Sunday, April 4, 2010

Sunday morning toons: Special "Technicolor hen-fruit" edition

This special report, just in time for Easter: Anti-semites around the globe have protested the Vatican's comparison of public outrage and disgust for the Catholic Church's decades-long protection of child-molesting priests to anti-semitism, claiming it's an insult to anti-semitism.

This and other news, beginning with Daryl Cagle's toon round-up this week.

p3 Picks of the Week: Mike Luckovich, Nate Beeler, Bob Englehart, David Fitzsimmons, Jeff Stahler, Ed Stein, Steve Sack, Jerry Holbert, and Monte Wolverton,

p3 Best in Show: R. J. Matson.

p3 Certificate of Vacation Bible School Completion: Pat Bagley.

p3 Definitive Easter Toon Award: Jeff Parker.

p3 Award for Best Adaptation from Another Medium (tie): John Darkow, Joe Heller, and Pat Bagley.

p3 World Toon Review: Patrick Chappatte (Switzerland), Tjeer Royaards (Netherlands), Alexander Zudin (Russia), and Cam Cardow (Canada).*
*Brief explanation for Americans.

Ann Telnaes suggests why the broth is spoiled.

Legalize it? Not, says Mark Fiore, if it makes things tough for the stoner's best friend. (Link fixed.)

Most compelling reason to get an iPad? My contact with Apple amounts to having Quicktime and iTunes on my hard drive (despite several attempts to get rid of the latter), but for what it's worth this is the best reason I've seen so far.

Amazon. Hero. Icon. If you need much more explanation than that, may Hera help you.

It's why the phrase "wacky complications ensue" was invented: Hey, look: It's a sweet nebbish of a guy who has a big--a really big--dog. That's never been done before. You know that extra 10 seconds you used to spend on the comics page each morning? It's now 110 minutes of CGI-created talking animals. Although, I'm embarrassed to admit, I found the dance scene at the end of the trailer to be pretty funny. (Memo to William H. Macy: Either fire your agents or start listening to them, because . . . damn!)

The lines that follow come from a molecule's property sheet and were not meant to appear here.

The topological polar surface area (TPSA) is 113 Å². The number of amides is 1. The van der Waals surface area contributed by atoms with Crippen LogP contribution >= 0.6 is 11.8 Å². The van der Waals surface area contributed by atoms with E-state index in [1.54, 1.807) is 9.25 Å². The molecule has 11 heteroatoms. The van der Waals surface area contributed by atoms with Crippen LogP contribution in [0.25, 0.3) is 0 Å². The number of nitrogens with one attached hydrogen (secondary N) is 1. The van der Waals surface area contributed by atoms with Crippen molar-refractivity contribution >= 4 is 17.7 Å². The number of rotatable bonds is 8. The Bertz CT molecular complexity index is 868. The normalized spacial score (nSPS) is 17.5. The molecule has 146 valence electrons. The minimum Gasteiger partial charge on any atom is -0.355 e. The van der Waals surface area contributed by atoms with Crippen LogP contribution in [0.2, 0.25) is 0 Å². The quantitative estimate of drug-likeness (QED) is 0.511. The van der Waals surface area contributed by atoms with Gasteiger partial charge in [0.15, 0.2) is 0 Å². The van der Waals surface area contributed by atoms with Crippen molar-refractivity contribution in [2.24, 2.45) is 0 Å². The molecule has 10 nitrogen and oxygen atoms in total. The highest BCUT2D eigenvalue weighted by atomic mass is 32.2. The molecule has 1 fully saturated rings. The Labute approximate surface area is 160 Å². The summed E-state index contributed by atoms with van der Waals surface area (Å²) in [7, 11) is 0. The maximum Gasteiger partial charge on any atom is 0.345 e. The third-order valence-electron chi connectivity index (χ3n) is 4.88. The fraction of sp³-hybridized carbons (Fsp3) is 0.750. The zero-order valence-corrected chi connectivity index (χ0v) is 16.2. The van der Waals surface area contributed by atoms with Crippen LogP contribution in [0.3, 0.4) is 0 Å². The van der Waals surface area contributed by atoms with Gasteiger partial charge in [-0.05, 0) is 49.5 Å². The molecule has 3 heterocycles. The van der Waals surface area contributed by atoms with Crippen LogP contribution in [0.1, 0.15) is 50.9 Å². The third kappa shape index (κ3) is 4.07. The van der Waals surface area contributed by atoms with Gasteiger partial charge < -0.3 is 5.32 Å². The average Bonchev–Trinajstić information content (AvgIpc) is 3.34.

Portland homeboy Jack Ohman says, so much for that hears-it-when-a-sparrow-drops stuff.

I'll deliver da Technicolor hen-fruit for ya! Warner Bros. director Robert McKimson loved big, fleshy, pushy characters. He liked to have them invade the space between themselves and the audience, lunging forward, swinging their arms and flapping their hands into the audience's face, like "Avatar" fern fronds 60 years later. He liked to place them forward in the frame to emphasize their bulk. (McKimson's Foghorn Leghorn, for all his mouthiness, was great fun in part because of the way they played off his physicality.) "Easter Yeggs" (1947) was McKinson's second crack at directing Bugs Bunny.

p3 Bonus Toon: When the going gets tough, Jesse Springer observes, the tough take their severance and get going.

Remember to bookmark:

Slate's political cartoon for the day.

And Time's cartoons of the week.

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